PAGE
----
The 36th edition of the Shooting, Hunting and Outdoor Trade Show (SHOT Show) opened today at the Sands Expo and Convention Center in Las Vegas, NV and will run through January 17.
Posts Tagged ‘Armscor’
The three most important traits you need to consider—in fact you should demand—before purchasing ammo is consistency, accuracy and reliability. American-made Armscor ammunition provides all of that at a surprisingly affordable price. This isn’t cheap, dirty, foreign ammo. Your AR-15 will love this clean, properly crimped .223 Rem. ammunition.
After receiving the country’s first official firearms license from the government in 1952, under the name Squires Bingham Manufacturing Inc., the now renamed Armscor has moved at full speed ever since. In 1985, Armscor Precision International opened its U.S. doors in Nevada and shortly after purchased Rock Island Armory. Armscor plans to double its production in 2013 to meet ammunition supply demands by opening a new facility in Pahrump, Nevada.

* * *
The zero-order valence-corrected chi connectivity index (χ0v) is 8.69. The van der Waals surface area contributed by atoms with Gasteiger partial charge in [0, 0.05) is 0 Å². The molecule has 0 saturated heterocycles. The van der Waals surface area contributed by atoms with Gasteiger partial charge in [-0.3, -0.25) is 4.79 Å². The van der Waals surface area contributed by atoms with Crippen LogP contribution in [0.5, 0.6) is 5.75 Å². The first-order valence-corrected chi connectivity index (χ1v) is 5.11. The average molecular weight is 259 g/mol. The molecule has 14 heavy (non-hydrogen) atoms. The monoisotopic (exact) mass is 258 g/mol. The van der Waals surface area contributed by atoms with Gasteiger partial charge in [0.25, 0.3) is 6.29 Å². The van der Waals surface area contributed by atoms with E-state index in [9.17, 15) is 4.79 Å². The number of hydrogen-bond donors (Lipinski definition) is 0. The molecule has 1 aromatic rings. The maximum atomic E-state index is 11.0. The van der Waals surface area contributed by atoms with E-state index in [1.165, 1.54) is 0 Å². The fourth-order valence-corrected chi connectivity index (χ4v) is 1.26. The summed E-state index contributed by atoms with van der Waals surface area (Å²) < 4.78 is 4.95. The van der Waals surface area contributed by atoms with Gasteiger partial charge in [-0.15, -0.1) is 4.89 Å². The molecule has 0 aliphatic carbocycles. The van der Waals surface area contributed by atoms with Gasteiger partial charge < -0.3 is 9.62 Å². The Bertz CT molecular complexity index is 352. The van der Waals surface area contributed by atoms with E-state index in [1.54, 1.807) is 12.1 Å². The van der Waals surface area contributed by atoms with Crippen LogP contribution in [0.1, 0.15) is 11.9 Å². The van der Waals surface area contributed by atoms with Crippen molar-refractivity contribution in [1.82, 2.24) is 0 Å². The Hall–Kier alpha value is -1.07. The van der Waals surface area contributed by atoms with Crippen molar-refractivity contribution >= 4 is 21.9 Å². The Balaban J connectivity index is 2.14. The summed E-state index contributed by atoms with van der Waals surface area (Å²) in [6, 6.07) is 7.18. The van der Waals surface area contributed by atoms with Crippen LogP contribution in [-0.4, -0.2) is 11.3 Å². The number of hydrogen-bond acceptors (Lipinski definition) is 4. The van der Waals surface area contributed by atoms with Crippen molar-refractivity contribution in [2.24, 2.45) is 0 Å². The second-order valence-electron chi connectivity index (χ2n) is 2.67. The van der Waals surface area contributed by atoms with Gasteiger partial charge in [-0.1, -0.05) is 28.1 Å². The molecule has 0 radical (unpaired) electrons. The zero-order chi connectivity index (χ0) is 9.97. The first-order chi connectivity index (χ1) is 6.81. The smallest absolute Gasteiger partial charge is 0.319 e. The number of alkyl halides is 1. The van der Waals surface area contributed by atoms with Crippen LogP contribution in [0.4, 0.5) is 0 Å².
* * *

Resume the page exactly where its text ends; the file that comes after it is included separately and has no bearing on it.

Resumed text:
It’s a Glock. It’s an XD. No, it’s a Steyr Mannlicher! Comparably, the S9-A1 is a little known pistol. When you look closely at the ergonomics and features, it is hard to tell why. The subcompact double-action-only, striker-fired Austrian beauty feels better than a Glock 19, has improved sights, a shorter trigger and a much lower bore axis making it easier to hit the broad side of an Austrian barn.
Winchester developed this underestimated round in 1959. The concept of the .22 Magnum or .22 WMR—the two terms are interchangeable—comes from Winchester’s .22 WRF round first introduced in 1890. Though the .22 Magnum is a .22 caliber, it is longer and thicker than a .22 Long Rifle round. It also holds more powder and can handle higher pressures. Therefore, the two are not interchangeable. Traditionally, the .22 WMR utilizes a 40-grain jacketed hollow point bullet, but .22 WMR ammunition varies today in that you have your pick from a wide variety of varmint, hunting, and plinking rounds.